It’s weird, I never thought I would be writing about a Disney character, but here we are. This all started yesterday when my friend and I began talking about our childhood memories and our favorite movies. She told me how much she loved Disney and how Cinderella is her favorite princess and then I proceeded […]
Developer Campo Santo’s first game, “Firewatch”, does something rarely seen in the world of video games – it makes a truly mature, story eccentric, experience with no visceral violence to be had. What brings the game down a notch isn’t the exclusion of such things, but rather some of the more technical elements. The game successfully tells an emotional story with a unique graphical style, while using a first person perspective to hammer home a sense of isolation and the vulnerability one can truly feel when alone in the elements.
It’s the summer of 1989. You play as Henry (voiced by Mad Men’s Rich Sommer), a man whose marriage has gone through an unfortunate disaster. To escape the pain and hardship of his everyday life, Henry decides to take a job as a Firewatch ranger in the Colorado mountains. Human life is scarce in these woods and the only regular contact you have is through a radio with your boss, Delilah (Cissy Jones). She sends you on errands and the two of you talk at various moments, trying to get to know each other. Errands include such things as warning skinny-dipping teens about the dangers of setting of fireworks and finding the end of a downed phone-line. This is the name of the game, until you find out that someone’s following you. The contextual dialogue trees while having these conversations provide the game’s most fast-paced gameplay. Exploring, with your trusty map and compass, and interacting with different items provide the bulk of the roughly four-hour mystery.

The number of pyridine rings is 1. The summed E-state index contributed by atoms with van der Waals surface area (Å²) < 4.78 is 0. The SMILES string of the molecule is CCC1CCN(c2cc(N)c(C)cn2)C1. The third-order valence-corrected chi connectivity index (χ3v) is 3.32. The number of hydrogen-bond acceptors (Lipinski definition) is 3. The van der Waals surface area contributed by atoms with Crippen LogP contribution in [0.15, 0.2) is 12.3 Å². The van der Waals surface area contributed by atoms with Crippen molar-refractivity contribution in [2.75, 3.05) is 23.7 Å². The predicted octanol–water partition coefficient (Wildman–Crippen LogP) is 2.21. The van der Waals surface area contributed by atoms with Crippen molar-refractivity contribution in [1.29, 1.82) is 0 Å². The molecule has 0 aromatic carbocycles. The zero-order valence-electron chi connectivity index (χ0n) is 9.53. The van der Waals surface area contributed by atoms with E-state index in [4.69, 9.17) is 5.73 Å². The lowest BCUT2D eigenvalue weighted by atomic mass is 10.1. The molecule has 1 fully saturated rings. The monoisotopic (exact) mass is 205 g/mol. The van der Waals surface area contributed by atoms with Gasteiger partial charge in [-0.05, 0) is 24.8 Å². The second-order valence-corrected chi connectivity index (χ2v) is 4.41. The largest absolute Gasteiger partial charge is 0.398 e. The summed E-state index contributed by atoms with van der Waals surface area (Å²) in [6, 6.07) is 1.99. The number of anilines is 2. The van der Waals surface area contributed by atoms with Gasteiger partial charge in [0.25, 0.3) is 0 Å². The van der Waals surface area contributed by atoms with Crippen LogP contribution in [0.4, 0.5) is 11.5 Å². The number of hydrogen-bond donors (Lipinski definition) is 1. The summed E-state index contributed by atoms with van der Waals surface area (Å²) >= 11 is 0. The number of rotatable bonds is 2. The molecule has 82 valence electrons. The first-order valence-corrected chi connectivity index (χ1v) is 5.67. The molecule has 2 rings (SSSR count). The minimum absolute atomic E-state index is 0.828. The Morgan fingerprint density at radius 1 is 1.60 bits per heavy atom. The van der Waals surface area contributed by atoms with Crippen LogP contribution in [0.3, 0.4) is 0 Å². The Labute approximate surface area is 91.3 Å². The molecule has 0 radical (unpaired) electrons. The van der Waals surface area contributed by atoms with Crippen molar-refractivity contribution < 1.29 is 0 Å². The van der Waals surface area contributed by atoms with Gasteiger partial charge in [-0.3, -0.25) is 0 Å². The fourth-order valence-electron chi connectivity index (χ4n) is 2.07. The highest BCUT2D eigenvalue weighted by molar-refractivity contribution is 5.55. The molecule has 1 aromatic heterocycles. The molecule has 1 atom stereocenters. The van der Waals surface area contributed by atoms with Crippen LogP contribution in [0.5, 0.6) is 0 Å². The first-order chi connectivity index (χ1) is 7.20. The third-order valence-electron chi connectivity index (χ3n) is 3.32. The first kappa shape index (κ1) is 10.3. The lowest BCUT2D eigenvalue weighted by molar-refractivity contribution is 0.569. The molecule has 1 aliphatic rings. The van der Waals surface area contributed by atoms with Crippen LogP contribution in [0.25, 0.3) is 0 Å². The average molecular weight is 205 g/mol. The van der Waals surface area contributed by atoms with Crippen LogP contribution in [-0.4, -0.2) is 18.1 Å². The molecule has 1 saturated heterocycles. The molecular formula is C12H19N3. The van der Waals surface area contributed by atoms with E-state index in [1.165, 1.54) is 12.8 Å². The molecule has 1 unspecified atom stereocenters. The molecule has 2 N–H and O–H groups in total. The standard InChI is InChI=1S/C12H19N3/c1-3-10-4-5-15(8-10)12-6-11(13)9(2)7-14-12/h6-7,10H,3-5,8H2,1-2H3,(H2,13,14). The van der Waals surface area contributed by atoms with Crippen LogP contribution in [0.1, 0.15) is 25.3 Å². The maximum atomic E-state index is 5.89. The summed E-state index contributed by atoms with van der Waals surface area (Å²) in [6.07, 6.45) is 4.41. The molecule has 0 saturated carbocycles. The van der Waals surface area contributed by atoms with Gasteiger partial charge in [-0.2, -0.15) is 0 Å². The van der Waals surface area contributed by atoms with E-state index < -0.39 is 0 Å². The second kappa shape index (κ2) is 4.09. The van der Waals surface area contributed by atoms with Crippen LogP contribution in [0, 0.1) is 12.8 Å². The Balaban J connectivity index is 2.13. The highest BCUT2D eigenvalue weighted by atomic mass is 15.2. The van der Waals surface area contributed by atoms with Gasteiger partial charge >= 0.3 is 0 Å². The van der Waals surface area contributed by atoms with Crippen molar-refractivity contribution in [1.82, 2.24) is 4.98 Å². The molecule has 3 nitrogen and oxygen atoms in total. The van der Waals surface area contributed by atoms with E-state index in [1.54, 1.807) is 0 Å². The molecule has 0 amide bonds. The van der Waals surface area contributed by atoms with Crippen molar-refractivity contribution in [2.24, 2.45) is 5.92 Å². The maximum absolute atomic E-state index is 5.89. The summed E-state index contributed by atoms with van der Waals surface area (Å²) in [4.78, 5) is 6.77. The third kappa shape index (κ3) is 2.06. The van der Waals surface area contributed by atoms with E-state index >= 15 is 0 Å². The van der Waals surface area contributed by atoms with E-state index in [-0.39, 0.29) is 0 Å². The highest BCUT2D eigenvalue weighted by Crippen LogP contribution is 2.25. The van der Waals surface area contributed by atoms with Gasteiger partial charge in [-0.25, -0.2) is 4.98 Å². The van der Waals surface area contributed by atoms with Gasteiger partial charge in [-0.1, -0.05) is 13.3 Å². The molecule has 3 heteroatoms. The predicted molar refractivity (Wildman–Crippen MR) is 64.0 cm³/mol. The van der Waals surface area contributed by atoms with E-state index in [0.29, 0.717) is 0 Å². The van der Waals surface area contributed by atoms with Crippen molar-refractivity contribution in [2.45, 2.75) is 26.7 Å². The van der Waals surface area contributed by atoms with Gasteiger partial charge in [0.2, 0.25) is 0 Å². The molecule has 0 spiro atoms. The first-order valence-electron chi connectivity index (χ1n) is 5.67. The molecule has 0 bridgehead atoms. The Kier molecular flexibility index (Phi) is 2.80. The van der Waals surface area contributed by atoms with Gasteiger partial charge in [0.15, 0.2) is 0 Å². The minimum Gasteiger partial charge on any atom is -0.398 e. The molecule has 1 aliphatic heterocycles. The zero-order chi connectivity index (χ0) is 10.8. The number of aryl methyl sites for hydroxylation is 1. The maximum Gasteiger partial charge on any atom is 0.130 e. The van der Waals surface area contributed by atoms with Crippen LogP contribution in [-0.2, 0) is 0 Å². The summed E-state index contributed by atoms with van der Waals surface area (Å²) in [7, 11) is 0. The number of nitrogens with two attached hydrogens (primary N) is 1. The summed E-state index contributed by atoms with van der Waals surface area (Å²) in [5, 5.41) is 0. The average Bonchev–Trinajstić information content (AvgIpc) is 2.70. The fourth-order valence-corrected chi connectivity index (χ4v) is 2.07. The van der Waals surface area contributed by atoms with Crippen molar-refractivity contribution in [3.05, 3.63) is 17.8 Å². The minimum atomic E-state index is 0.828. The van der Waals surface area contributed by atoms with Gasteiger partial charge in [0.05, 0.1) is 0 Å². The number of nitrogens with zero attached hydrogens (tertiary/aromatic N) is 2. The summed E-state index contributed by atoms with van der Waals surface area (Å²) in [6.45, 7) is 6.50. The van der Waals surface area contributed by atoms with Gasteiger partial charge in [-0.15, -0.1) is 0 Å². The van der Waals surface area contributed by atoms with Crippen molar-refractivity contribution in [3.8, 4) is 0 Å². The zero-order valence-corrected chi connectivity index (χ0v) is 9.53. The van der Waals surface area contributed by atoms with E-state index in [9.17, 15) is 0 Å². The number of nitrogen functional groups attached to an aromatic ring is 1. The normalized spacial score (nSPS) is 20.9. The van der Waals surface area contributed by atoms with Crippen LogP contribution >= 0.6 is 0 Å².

The game is a real looker, with a style that’s a mixture of impressionist painting and Pixar inspired designs. The few humans you do come across are cleverly kept at a distance and in silhouette. Movement is smooth, though it is sometimes slowed by loading and there is some minor pop-in in the PS4 version. Also, sometimes seeing things at a distance can be a problem, as certain elements may not load entirely properly. The fact that you can see your own torso, arms, and legs, as you move almost totally makes up for it. Between loosely deciding what to say as Henry and only seeing through his eyes, it’s not hard to empathize and, at times, fear for him.
The writing is the real star of the show. Henry and Delilah’s interactions help flesh out these characters and the relationship they build throughout the story, which is partially up to the player, makes these characters as real as those in a really good book or movie. The mystery unwraps in an unusual, but satisfying way.
Some oddly placed invisible walls may be annoying when roaming, but this is the best use of virtual scenery-chewing in this gamer’s memory. Rolling hills of trees and jutting rocks pop with color as the sun sets on the horizon, painting everything in vivid yellows and reds. Hopping over rivers and cautiously crossing dangerous cliffs across downed trees feels harrowing and fun. “Firewatch” may not be a wholly unique idea, but its great characters and beautiful graphics are plenty of incentive to give it a chance.
My rating: A-
“Firewatch” is developed and released by Campo Santo. It is available for PC, Mac, Linux and Playstation 4. It is rated M for Mature for: suggestive themes, nudity, drug and alcohol reference, and strong language.
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